Chrissy came back and hooked up the pitocin. She started it really low and only turned it up once. All of my self-induction methods helped keep the pitocin to a minimum. With pitocin my contractions became hellish. Some were right on top of each other with no break in between. I started to screech a little bit and Susan coached me to make deeper throaty sounds. That helped a lot! I would have a contraction on my side and grip the handrail or your mom’s hand. Chrissy was a genius and remembered hot water helping me manage so she brought hot towels that Heidi pressed into my back. Susan coached her on how to press for maximum reward for her effort. At one point (near transition) I labored on the toilet for awhile. I looked at Heidi and said “OH Fuck, I can’t handle this”. This was the first time the intensity of it all scared me. But that passed quickly. I knew it was time to push. My Dr. came all the way to deliver you even though she wasn’t working.
I wanted to just push, and push and be done. It took a little bit for me to just listen to Susan and the doc about how to make my pushes effective. I pushed for 30 minutes and you were here! When you were crowning I was able to reach down and feel your hair. As you came out Dr. R yelled to Heidi to call the sex. Heidi said” I don’t know how”. Dr. Rodeman said it’s easy, if it has a penis…” and we all laughed. Heidi said we had a girl. Your nurse rushed you out to check your lungs and Heidi followed. Then you came back to me, all was well and you latched on to nurse in like 3 seconds.
6 pounds 8 ounces
191/2 inches long
And born at 6:58pm on 7/7/2010
We named you
Lucille for my grandma
Patricia for your grandma
Rodeghero for me, your mama
Shearer for your mom, Heidi
I cried and smiled. Chrissy, Susan and Dr. R held you and we took pictures.
Your mom held you while I delivered the placenta and Dr. R stitched up my small tear. We took a picture of the placenta for Katy-Fredrick Hudson. Dr. R Posed with it.
The first non baby thing I said was “okay now can I eat?”
I am still learning things from you my baby sweet. One really big one is that now I know I want to be a doula. I thought I might, but you made me know it. More people should be this lucky!
My doula for Lucys birth and my experience in childbirth and the experiences I had after her birth are the reasons I am inspired to do the work of a doula. Women are not given enough honor and love for the work we do as mothers. Not because it's hard or painful but because it is essential.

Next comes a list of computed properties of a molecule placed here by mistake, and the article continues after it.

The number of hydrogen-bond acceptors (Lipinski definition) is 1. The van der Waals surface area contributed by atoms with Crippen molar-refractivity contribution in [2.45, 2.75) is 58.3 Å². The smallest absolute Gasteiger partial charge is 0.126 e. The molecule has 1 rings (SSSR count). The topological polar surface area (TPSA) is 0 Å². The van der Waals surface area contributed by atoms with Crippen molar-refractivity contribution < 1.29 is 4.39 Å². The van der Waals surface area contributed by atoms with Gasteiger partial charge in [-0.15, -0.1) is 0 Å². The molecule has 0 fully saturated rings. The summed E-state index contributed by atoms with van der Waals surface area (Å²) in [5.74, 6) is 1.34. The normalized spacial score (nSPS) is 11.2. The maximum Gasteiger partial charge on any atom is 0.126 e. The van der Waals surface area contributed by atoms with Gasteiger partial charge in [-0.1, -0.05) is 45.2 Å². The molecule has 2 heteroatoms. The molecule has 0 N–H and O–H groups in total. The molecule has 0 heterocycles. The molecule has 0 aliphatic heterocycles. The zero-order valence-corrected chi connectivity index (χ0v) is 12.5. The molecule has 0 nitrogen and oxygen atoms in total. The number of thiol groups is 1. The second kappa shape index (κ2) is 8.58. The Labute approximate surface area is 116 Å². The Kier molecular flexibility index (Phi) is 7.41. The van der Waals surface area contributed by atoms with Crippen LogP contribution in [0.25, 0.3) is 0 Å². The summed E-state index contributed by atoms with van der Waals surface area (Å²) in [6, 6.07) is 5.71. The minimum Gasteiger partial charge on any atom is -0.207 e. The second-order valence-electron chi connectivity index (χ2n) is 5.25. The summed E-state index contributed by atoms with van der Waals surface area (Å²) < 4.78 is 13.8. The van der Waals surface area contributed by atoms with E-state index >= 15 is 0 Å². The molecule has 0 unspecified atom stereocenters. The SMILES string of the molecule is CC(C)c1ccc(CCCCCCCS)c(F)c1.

PS-Be looking for the part two of this post which will be about my postpartum period and breastfeeding
|Posted on September 26, 2012 at 8:25 PM||comments (0)|
Does anyone else feel it? It is hard to define. There is magic happening in Columbia Missouri right now. The magic of women, the magic of birth.
Film after film is being premiered here. Starting with Guerilla Midwife, Then Freedom to Birth, Then Birth Story coming up at Citizen Jane. Us birth junkies have a rally and people come! Amazing!
It is not just the doulas and midwives who are feeling this though. The mamas and other people are too. There are doctors getting on board with our cause, and lawyers too.
We are developing a web of community that wants to know more about how birth impacts us all. How the care we give to new moms and babies, to new families develops into the care we give this planet and all people on it.
So if ever you had any interest in birth, now is the time! Talk to people! Let's get the word out that there is more than one way to come into the world. The time is ripe for compassion and peace, and understanding to make it's way into this important part of our lives.
As a postpartum doula I could not be more happy to see people becoming aware of their choices, to becoming aware of this movement. I love that doctors and lawyers can see it too, because there is a science behind what women have believed for millenia.
Fighting for the right to birth how you choose, the right to be informed of all your choices, the right to the care you and your family deserve during pregnancy, birth, and the postpartum period is a Human Right.
So let's get out there and excercise it!
|Posted on August 14, 2012 at 11:10 PM||comments (0)|
The Largest Women’s Rights Movement in Decades is Coming to Columbia MO. I could not be more excited. In general improving birth for all women is a cause I can get behind.
On Labor Day, September 3rd 2012, Columbia Missouri will be part of a national movement to Improve Birth by holding a Rally for Change from 10am until noon at the corner of Broadway & Old 63. A rally is also being held in Saint Louis for this event.
The goal of this is to bring awareness, and support evidence based practice within hospitals. The idea is that hospitals will look at ways to have fewer unecessary C-sections and medical interventions during labor.
Interventions and C-sections that are unnecessary put women at greater risk for death.
I had a relatively intervention free birth, because I hired a doula. Not every mother can do that, wants to do that, or can afford it. So while I totally support doulas I also want care for ALL mothers and new babies to be in their best interests.